Committing grammatical errors in business writing is like having body odor during an important meeting. Some may be able to look past it—or even fail to notice it—but others might end the relationship immediately because of assumptions they’ll make about everything else about you.

You never know which it’s going to be, so it’s best to shower.

Mistakes to avoid

Your / You’re

Your is possession. You’re means “you are”. “You’re causing your own problems.”

There / Their / They’re

There is for location. Their is for possession. They’re is a contraction of “they are”. “Their coats are over there, but it looks like they’re dirty.”

Its / It’s

“Its” is for possession, like, “The dog licked its bowl.” It’s is a contraction of “it is”.

To / Too / Two

To is the regular/most-used one. Too is for “too much”, or “too little”, or also. Two is the number. “I thought two dollars was too much as well.”, “I am going to the party, too. That’ll make two of us.”

i.e. vs. e.g.

i.e. means “id est” (something like it is) in Latin. It’s basically a summary of, expansion on, or reiteration of, the previous text. E.g. also comes from Latin, and is short for “exempli gratia” (for example). It’s what you use when giving a list of examples of the previous text. “We need a number of tools, e.g. saw, wrench, hammer…”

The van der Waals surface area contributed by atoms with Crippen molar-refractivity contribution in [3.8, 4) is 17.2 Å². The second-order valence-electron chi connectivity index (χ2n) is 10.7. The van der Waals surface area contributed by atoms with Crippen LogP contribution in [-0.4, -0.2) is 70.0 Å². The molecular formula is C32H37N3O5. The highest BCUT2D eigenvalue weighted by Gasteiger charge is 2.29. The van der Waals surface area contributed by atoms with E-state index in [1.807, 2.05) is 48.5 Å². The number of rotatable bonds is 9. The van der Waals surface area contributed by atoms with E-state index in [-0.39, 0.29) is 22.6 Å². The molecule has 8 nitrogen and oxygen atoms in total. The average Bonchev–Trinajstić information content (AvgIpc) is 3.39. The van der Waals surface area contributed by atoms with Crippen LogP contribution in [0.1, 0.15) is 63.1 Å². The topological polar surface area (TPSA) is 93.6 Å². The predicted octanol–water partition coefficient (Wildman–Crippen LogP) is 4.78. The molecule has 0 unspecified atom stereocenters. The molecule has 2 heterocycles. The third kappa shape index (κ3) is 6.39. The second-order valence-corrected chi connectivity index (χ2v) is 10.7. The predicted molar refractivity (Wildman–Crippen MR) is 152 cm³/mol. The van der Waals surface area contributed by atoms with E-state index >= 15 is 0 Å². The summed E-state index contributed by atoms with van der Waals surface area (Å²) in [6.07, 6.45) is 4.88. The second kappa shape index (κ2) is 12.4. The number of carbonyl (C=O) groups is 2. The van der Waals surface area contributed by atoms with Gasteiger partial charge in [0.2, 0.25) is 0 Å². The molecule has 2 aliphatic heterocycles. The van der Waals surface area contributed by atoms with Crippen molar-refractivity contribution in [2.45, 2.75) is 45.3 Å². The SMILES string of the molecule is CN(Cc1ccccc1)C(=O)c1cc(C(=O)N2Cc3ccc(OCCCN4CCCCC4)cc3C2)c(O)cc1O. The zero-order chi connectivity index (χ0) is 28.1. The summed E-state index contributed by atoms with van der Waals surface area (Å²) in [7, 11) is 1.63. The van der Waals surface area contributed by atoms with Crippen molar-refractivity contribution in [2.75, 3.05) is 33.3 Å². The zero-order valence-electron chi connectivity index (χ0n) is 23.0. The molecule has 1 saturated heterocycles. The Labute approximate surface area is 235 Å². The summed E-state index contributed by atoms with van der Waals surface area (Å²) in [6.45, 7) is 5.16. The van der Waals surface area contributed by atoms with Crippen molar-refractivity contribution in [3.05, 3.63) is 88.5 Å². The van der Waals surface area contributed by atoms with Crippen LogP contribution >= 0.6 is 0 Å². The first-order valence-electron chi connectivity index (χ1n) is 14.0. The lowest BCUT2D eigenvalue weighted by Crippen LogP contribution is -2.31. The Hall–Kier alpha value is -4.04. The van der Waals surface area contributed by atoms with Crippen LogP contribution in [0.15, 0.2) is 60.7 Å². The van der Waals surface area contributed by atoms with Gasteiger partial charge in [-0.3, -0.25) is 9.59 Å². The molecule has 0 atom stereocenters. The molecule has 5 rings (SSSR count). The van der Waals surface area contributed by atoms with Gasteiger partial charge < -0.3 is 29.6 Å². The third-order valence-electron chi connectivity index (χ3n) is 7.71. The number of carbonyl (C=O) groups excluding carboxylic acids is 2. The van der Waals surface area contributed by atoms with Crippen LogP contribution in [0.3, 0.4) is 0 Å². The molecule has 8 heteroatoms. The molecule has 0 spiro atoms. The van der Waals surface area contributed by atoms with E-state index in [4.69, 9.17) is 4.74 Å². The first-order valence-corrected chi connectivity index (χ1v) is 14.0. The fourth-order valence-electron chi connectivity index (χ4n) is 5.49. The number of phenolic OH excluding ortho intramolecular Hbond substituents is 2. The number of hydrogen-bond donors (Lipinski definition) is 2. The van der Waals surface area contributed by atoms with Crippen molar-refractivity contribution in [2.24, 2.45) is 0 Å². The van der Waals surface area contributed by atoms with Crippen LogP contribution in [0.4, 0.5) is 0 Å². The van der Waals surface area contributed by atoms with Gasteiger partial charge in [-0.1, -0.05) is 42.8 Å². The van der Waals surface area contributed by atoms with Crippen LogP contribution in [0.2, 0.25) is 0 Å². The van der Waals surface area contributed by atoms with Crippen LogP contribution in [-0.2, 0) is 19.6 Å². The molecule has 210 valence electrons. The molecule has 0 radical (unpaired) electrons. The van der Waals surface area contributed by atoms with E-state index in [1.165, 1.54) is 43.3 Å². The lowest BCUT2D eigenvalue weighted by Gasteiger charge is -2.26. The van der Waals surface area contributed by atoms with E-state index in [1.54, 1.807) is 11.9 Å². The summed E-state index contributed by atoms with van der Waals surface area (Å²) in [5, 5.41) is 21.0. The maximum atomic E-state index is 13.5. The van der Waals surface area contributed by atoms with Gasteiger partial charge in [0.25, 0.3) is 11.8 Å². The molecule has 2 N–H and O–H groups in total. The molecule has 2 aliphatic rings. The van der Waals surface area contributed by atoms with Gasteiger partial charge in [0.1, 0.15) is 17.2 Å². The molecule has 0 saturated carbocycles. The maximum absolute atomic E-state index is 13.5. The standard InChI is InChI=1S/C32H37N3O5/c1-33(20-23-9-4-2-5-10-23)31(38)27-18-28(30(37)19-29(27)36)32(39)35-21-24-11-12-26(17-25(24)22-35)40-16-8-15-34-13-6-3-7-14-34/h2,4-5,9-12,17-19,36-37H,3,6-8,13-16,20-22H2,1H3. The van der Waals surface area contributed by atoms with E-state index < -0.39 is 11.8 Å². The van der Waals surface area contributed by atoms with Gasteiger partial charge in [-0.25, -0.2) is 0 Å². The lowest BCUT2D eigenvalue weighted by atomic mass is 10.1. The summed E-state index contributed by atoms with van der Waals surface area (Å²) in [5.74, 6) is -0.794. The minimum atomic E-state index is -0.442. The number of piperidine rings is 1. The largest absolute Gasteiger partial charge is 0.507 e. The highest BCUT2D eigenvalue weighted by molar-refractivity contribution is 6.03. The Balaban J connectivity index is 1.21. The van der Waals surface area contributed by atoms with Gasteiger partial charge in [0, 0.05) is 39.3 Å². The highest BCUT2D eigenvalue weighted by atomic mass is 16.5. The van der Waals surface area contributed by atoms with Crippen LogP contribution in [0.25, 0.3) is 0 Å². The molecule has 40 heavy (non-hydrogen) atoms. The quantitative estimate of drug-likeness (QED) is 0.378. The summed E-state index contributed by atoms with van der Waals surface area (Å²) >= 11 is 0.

Hear / Here

Hear has to do with sound. Here is a location. “Stand over here and you might hear it.”

“Susan and I” vs. “Susan and Me”

This one doesn’t belong on the basic list because most people don’t know how to do this correctly. Basically, we’ve been taught not to say “and me” when saying “Susan and I are going to the store.” But that’s because you can’t say “Me am going to the store.”In the case of, “The lease had to be signed by Susan and me”, you don’t want to switch the “me” to “I” because you wouldn’t say “The lease has to be signed by I.” Basically, you just have to remove the other person to see what the correct pronoun is.

Who’s / Whose

Who’s is a contraction of “who is”. Whose is for possession. “Who’s going to find out whose it is?.”

Write / Right / Rite

Write is for putting words on paper. Right is for a privilege, or the direction. Rite is a ritual.

Lay / Lie

Lay is for when you set something down. Lie is for when you get ready to go to sleep. The crazy part is that the past tense of lie is lay, so, “Lay Sarah on the bed. ‘Lie down, Sarah.’ Sarah now lies on the bed where I lay sleeping last night.”

Rein / Reign / Rain

Rein refers to freedom and control, like trying to “rein in” a horse. Reign has to do with ruling, like a king. Rain is, well, the stuff that falls from the sky.


  1. Yes, I am aware that I have a good number of fragmented sentences and otherwise poor writing on this page.

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